y = 0;
    } else if (x > 0) {
        y = x;
    } else {
        // do nothing <- error, y not assigned if x = 0
        // throwing an exception here is acceptable though
    }
}

Note that many languages will warn you if a variable remains uninitialized before use. Check the language specifications and forums to see if you don't worry needlessly.

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There is no problem with uninitializing variables.

The problem is only when you read a variable that has not been written yet.

Depending on the compiler and/or on the kind of variable, initialization is performed at application startup. Or not.

It is common usage to not rely on automatic initialization.

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Initializing variables (implicitly or explicitly) is crucial. Not initializing a variable is always an error (they might be initialized implicitly, however. See below). Modern compliers like the C# compiler (as an example) treat this as an error and won't let you execute the code. An uninitialized variable is simply useless and harmful. Unless you are creating a random number generator, you expect from a piece of code to produce a deterministic and reproducible result. This can only be achieved if you start working with initialized variables.

The really interesting question is whether a variable is initialized automatically or whether you have to do it manually. It depends on the language used. In C# for instance, fields, i.e. "variables" at the class level, are always automatically initialized to the default value for that variable type default(T). This value corresponds to a bit pattern consisting of all zeroes. This is part of the language specification and not just a technical detail of the implementation of the language. Therefore you can safely rely on it. It is safe not to initialize a variable explicitly if (and only if) the language specification states that it is initialized implicitly. If you want another value, you must initialize the variable explicitly. However; in C# local variables, i.e. variables declared in methods, are not initialized automatically and you must always initialize the variable explicitly.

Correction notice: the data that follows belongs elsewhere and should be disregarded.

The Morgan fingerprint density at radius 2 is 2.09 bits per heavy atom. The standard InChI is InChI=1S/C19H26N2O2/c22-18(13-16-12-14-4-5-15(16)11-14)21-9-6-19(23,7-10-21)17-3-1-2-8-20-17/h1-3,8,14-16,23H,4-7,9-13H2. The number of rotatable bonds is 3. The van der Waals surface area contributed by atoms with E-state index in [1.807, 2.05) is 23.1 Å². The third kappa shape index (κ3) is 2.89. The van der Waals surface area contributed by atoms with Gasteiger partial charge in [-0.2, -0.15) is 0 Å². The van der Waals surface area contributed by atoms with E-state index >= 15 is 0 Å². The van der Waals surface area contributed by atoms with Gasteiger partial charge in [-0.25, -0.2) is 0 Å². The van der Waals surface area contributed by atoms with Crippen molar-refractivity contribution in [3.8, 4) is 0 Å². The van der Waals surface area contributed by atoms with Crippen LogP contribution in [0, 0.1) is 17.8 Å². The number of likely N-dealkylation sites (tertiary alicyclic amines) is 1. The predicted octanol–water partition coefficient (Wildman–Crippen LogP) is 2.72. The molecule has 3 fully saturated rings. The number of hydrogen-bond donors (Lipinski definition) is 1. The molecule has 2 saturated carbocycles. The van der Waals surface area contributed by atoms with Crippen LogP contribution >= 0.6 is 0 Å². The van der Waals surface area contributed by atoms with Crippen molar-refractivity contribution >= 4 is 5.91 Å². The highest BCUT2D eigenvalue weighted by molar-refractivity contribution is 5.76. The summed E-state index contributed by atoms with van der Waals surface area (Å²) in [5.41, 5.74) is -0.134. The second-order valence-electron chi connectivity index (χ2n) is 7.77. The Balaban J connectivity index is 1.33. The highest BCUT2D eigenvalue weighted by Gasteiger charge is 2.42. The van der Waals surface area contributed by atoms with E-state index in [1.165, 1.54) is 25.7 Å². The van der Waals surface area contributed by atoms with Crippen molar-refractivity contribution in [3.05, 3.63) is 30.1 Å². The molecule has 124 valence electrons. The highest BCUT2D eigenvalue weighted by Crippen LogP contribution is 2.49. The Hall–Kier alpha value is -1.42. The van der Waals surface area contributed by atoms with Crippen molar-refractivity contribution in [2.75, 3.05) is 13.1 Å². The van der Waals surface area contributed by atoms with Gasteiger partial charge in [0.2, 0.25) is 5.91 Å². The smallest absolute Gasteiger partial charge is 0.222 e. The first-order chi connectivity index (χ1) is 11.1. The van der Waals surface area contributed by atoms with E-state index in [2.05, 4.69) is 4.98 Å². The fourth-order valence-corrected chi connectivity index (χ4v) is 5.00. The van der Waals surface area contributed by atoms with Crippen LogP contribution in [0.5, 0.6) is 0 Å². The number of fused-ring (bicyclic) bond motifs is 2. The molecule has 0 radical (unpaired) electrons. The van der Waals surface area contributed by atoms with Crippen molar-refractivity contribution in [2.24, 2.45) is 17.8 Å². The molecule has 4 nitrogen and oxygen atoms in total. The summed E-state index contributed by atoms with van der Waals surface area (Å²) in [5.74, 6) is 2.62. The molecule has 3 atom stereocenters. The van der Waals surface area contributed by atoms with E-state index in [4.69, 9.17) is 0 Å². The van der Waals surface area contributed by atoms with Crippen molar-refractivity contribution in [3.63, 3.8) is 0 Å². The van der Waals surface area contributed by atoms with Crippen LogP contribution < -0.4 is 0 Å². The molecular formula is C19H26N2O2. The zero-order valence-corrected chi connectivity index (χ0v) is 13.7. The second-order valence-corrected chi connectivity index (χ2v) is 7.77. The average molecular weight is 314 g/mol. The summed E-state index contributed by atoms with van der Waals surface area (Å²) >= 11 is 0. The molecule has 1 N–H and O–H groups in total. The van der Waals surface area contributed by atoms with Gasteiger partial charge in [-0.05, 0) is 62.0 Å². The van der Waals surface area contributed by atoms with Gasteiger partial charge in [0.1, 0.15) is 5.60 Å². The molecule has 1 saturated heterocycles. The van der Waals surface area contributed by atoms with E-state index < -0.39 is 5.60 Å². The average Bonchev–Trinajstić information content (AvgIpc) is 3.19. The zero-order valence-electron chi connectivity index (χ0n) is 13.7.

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    this is not a C# specific question.
    – DougM
    Jan 12 '14 at 14:54
  • @DougM: I know. It's not C# specific answer, I just took C# as an example. Jan 12 '14 at 21:19
  • Not all languages require variables to be explicitly initialized. Your "not initializing is always an error" statement is false, and doesnt add any clarity to the question at hand. you may want to revise your answer.
    – DougM
    Jan 13 '14 at 0:08
  • @DougM: Have you overseen my sentence "The really interesting question is whether a variable is initialized automatically or whether you have to do it manually."? Jan 13 '14 at 15:34
  • you mean the one buried halfway down in the middle of a paragraph? yes. You should have made it more prominent, and add a qualifier to your "always" claim.
    – DougM
    Jan 13 '14 at 17:45
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As @MatthewWhited said in a comment, it can be dangerous to zero (or default) initialize your variables.

In C, good compilers can notice when you use a variable uninitialized, and will complain. Even if the variable is declared in a translation unit and used in a different translation unit, recent versions of GCC will be able to detect such mistakes with the help of -fanalyzer.

So it is really difficult to have a bug because of using an uninitialized variable with the right tools.

But, if you initialize it manually with garbage (and here I'll consider 0 as garbage, as it's a value that probably isn't meaningful), the compiler won't be able to detect such errors, and instead you'll have a program that compiles, but that may have subtle bugs that won't be noticed except when it's too late.

Never initialize a variable if that's not meaningful. Normally, don't initialize a variable (C89 style is a good thing here). And if you have to, make sure you handle the case when it's not assigned again after that.